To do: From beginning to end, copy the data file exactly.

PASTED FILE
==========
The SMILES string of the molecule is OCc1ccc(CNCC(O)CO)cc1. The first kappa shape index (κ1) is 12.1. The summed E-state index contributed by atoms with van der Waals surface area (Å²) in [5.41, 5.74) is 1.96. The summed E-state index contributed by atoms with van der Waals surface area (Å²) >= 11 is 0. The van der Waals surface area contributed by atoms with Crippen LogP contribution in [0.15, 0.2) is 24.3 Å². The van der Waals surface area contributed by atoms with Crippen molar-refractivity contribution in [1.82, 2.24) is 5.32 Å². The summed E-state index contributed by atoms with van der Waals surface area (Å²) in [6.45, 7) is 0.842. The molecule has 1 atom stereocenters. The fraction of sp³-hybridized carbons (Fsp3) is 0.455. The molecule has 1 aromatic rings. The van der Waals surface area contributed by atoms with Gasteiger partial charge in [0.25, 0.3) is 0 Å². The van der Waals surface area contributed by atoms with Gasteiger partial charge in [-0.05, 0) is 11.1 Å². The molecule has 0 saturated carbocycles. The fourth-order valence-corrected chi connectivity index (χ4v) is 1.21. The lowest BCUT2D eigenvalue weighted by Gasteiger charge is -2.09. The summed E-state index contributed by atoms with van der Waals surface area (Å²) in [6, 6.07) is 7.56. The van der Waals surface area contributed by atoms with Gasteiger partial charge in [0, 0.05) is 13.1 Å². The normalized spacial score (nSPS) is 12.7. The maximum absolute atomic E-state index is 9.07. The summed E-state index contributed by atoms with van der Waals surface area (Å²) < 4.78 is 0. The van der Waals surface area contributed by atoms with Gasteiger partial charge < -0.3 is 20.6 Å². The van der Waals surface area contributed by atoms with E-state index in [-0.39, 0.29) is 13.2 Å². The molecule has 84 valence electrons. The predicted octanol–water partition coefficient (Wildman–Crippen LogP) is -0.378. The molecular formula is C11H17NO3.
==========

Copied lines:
The SMILES string of the molecule is OCc1ccc(CNCC(O)CO)cc1. The first kappa shape index (κ1) is 12.1. The summed E-state index contributed by atoms with van der Waals surface area (Å²) in [5.41, 5.74) is 1.96. The summed E-state index contributed by atoms with van der Waals surface area (Å²) >= 11 is 0. The van der Waals surface area contributed by atoms with Crippen LogP contribution in [0.15, 0.2) is 24.3 Å². The van der Waals surface area contributed by atoms with Crippen molar-refractivity contribution in [1.82, 2.24) is 5.32 Å². The summed E-state index contributed by atoms with van der Waals surface area (Å²) in [6.45, 7) is 0.842. The molecule has 1 atom stereocenters. The fraction of sp³-hybridized carbons (Fsp3) is 0.455. The molecule has 1 aromatic rings. The van der Waals surface area contributed by atoms with Gasteiger partial charge in [0.25, 0.3) is 0 Å². The van der Waals surface area contributed by atoms with Gasteiger partial charge in [-0.05, 0) is 11.1 Å². The molecule has 0 saturated carbocycles. The fourth-order valence-corrected chi connectivity index (χ4v) is 1.21. The lowest BCUT2D eigenvalue weighted by Gasteiger charge is -2.09. The summed E-state index contributed by atoms with van der Waals surface area (Å²) in [6, 6.07) is 7.56. The van der Waals surface area contributed by atoms with Gasteiger partial charge in [0, 0.05) is 13.1 Å². The normalized spacial score (nSPS) is 12.7. The maximum absolute atomic E-state index is 9.07. The summed E-state index contributed by atoms with van der Waals surface area (Å²) < 4.78 is 0. The van der Waals surface area contributed by atoms with Gasteiger partial charge < -0.3 is 20.6 Å². The van der Waals surface area contributed by atoms with E-state index in [-0.39, 0.29) is 13.2 Å². The molecule has 84 valence electrons. The predicted octanol–water partition coefficient (Wildman–Crippen LogP) is -0.378. The molecular formula is C11H17NO3.